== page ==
While many folks know that we are farming organically here in Albany – currently producing blueberries, blackberries, strawberries, hops, 6 row and 2 row barley as well as emmers, a biblical wheat variety – many people don’t know that we also keep honeybees on our property. The image below is symbolic of how intertwined our agricultural practices are with the natural world, and specifically, the honeybee: apis mellifera. In this image, the bee’s wings are stalks of grain, and remind us that we all rely on pollinators in order to eat many of the fruits and vegetables that we love (and depend on).
One of the fascinating things about honeybees is that they are classified as a “superorganism.” This term is used to describe a social unit of eusocial creatures which have highly organized division of labor, and where individuals are not able to survive by themselves for any length of time. In 2007, Jerry Seinfeld voiced the lead character in “Bee Movie” which offered an animated peek into the lives of bees. While a few facts and details were exaggerated for dramatic effect in this children’s movie, a lot of viable information was shared with viewers who otherwise wouldn’t have learned about the highly organized life of a honeybee.
Throughout the year, it is the duty of a beekeeper to maintain the health of a hive, while doing his or her best job to limit interference with their natural cycle. In colder months, when there is less forage (pollen and nectar) for bees, their colony numbers diminish as the queen bee slows her egg production; she will stop laying eggs completely in some climates where temperatures become too low. As the winter changes to early Spring and flowers begin to bloom, the colony will grow again. It is the beekeeper who must monitor these changes and react by making the hives larger or smaller in size to accommodate the colony.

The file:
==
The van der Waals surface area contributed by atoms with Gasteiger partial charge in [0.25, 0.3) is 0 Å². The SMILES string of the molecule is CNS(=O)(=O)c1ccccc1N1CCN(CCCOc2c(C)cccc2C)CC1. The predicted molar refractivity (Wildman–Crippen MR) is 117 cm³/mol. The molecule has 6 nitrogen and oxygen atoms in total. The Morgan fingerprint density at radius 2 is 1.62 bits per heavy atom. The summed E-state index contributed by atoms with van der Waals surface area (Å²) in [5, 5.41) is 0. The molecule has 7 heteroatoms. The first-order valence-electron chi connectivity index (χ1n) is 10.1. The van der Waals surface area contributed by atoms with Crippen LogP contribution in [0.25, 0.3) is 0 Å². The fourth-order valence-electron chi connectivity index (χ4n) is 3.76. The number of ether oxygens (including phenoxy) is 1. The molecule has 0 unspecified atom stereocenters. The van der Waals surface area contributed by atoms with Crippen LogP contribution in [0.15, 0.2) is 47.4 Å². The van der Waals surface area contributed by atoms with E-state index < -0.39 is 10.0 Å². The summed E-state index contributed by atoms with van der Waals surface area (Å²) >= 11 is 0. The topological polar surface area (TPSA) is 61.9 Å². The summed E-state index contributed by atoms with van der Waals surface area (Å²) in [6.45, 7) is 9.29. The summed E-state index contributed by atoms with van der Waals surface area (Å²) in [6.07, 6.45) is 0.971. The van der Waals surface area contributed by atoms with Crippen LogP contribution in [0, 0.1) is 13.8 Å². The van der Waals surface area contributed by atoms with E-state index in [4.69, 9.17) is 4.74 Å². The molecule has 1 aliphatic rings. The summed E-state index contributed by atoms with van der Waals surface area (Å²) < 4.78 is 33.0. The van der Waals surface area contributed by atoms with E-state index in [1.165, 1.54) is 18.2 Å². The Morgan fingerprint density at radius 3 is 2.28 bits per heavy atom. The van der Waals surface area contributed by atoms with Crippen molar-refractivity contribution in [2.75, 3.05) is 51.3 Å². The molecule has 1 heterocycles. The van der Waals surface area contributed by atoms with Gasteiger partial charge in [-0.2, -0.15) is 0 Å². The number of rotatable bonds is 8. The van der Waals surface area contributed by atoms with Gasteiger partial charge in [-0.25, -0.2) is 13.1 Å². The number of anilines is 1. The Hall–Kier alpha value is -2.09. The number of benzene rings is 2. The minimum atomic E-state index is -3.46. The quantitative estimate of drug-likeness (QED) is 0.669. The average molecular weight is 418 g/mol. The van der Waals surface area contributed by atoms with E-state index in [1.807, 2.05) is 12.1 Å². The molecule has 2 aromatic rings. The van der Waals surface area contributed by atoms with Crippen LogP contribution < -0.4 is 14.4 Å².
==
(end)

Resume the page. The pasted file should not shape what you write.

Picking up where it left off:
Most commercial and hobby beekeepers use a hive design called “Langstroth frames” which are stackable boxes that have four sides, and no top or bottom. These boxes hold up to 10 vertical frames of honeycomb inside, and the beekeeper can easily add/remove entire boxes, or simply swap out frames that are filled with honey for empty frames. Bees are a complex society, and even those who have been practicing beekeeping for decades often report that every year they learn something new about bees and their behavior.
This Spring, as our hives grew in size, our beekeepers decided to perform two “splits” in order to create two new colonies. This is done by locating the queen bee and moving her, along with plenty of eggs, larvae, honeycomb, honey and adult bees, into a new box. As they continue to grow their colony in the new box, the bees left behind will create a new queen by feeding only royal jelly to a chosen larvae. Our brewmaster, Eric, and our marketing director, Jennifer, are our beekeepers along with the director of farm operations, Harris. Together, they monitor the bee hives and ensure that they have ample room to grow and fill with honey. Although we don’t harvest much honey from our hives (they NEED that honey to get through winter) we hope to one day brew a braggot (which is a beer made from barley and also honey) to continue to celebrate these incredible creatures and spread the word about the necessity of protecting bees!